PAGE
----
How can teachers better engage students with intellectual disabilities?
Finding effective ways to teach children with autism has long been a passion for Julie Thompson, assistant professor of special education in the College of Education & Human Development.
Through her Biometric Literacy and Language Indicators for Neurodevelopmental Disorders in Children (BLINC) Lab, Thompson researches how to improve literacy and language skills of children with neurodevelopmental disorders such as autism, Down syndrome and other intellectual disabilities.
Students with autism have individualized needs in the classroom. While many educators feel one-on-one instruction is required, research shows group instruction is also successful. However, Thompson said teachers should focus on ways to enhance the group instruction to meet those individualized needs.
One way is through direct instruction, which includes clear, consistent and precise directions and materials that promote student mastery. It is designed for small-group instruction and relies heavily on unison responding, or having all students respond at the same time.
“I would first do a mini lesson with a student. I taught them that ‘everybody’ is the same as saying their name. If I say ‘Denise’, Denise should respond to me,” said Thompson. “I would go between the word ‘everybody’ and a child’s name so the students learned when it wasn’t their name or the word everybody, they shouldn’t respond.”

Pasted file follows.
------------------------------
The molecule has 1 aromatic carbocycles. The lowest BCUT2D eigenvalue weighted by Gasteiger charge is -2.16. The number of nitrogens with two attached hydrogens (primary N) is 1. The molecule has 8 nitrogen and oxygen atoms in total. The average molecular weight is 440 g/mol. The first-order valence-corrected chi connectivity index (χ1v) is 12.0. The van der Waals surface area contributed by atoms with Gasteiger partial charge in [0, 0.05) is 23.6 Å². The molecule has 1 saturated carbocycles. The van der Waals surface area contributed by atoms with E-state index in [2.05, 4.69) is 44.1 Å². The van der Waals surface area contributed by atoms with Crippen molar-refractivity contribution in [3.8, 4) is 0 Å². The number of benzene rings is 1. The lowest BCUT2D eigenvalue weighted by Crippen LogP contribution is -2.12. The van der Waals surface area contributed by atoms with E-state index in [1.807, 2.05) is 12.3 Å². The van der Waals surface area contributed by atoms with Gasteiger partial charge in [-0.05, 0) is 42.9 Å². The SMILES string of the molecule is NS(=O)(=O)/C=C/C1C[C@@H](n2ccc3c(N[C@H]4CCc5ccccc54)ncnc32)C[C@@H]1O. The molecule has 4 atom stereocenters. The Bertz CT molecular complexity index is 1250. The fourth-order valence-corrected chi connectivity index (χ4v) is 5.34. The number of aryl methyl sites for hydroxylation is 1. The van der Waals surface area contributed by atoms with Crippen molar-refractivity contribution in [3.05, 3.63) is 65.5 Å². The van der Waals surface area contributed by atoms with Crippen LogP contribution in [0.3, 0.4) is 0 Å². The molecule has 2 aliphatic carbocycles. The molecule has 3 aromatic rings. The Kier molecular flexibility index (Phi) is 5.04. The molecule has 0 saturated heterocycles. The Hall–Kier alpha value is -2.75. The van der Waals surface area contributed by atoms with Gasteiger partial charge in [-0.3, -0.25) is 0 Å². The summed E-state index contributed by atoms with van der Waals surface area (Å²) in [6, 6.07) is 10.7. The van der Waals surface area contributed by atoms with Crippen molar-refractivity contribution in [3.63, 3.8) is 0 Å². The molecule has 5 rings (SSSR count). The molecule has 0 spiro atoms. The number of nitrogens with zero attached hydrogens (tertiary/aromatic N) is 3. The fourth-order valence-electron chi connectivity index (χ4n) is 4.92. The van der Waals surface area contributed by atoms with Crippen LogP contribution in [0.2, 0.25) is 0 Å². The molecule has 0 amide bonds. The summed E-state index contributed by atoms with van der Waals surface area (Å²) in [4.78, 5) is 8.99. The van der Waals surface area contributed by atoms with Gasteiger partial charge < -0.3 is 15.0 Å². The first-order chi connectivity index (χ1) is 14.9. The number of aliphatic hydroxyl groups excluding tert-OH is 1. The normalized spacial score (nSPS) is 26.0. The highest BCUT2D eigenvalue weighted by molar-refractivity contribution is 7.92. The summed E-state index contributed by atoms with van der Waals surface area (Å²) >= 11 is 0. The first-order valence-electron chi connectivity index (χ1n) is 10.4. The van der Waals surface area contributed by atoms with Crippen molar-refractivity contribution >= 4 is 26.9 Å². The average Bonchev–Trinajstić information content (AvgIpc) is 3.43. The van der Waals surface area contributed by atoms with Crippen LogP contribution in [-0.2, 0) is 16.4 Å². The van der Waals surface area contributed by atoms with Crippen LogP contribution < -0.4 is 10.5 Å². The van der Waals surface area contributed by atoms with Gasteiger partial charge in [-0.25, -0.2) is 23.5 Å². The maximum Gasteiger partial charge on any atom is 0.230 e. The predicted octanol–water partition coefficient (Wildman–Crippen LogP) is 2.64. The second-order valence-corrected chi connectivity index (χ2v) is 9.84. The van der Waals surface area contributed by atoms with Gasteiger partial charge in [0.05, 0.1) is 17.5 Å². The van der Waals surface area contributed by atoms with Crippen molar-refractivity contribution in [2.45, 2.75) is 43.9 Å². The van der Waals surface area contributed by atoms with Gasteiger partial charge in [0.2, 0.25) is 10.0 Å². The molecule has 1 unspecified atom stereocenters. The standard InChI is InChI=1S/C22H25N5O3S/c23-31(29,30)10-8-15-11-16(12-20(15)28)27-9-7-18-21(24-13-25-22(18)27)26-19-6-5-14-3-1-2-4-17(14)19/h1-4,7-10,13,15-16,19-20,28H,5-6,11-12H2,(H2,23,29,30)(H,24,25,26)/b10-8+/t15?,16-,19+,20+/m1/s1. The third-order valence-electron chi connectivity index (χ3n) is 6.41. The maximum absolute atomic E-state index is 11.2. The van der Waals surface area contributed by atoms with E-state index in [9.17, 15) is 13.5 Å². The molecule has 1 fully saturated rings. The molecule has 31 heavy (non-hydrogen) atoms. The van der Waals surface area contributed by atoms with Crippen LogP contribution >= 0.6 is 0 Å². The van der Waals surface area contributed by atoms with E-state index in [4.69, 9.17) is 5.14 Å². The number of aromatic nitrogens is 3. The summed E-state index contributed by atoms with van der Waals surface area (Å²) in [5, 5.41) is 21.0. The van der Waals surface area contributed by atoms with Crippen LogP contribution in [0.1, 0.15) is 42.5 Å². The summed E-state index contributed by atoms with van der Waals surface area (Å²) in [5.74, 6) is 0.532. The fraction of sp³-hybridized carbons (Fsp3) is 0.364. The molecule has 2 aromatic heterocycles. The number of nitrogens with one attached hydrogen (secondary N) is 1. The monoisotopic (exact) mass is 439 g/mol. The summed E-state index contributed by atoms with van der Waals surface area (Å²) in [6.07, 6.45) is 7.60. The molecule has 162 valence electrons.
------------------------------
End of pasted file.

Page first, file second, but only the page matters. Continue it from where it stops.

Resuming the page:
She wanted to get more specific and investigate certain strategies and the impact on students with autism, specifically those who previously had trouble participating in small-group instruction because of interfering behaviors.
Thompson took a closer look at task breaks in combination with proximity fading, or changing the distance between the teacher and the student. The study found a significant improvement in student participation when those strategies were used in conjunction with group instruction.
“What you see is the kids learn and problem behaviors are reduced if they’re engaged. If you have good instruction, a lot of the problem behaviors go away. It’s a combination of being a really good teacher and having some behavior supports when needed,” said Thompson.
Another piece of Thompson’s research focused on electronic books.
Using eye-tracking technology, Thompson measured the attention to print and pictures in an e-book from both elementary students with autism and elementary students with typical development.
She found children with minimally verbal autism paid attention to the book half the time it was displayed. The children spent an even shorter amount of time looking at the words or pictures in the e-book.
However, when the text was read aloud and highlighted, more attention was paid to the words. Thompson said this shows simple stimulus enhancements may help get the attention of children with autism. She said it is important to draw attention to text and pictures intentionally.
“We think e-books and technology are this amazing thing, but not without behavioral supports and directed instruction to get children to look,” said Thompson. “For children with autism, we need to move back and teach them how to construct meaning by actually getting them to engage and look at pictures as they’re hearing the words. When they hear the word dog, we want them to know there’s a dog on the page and they have to identify that.”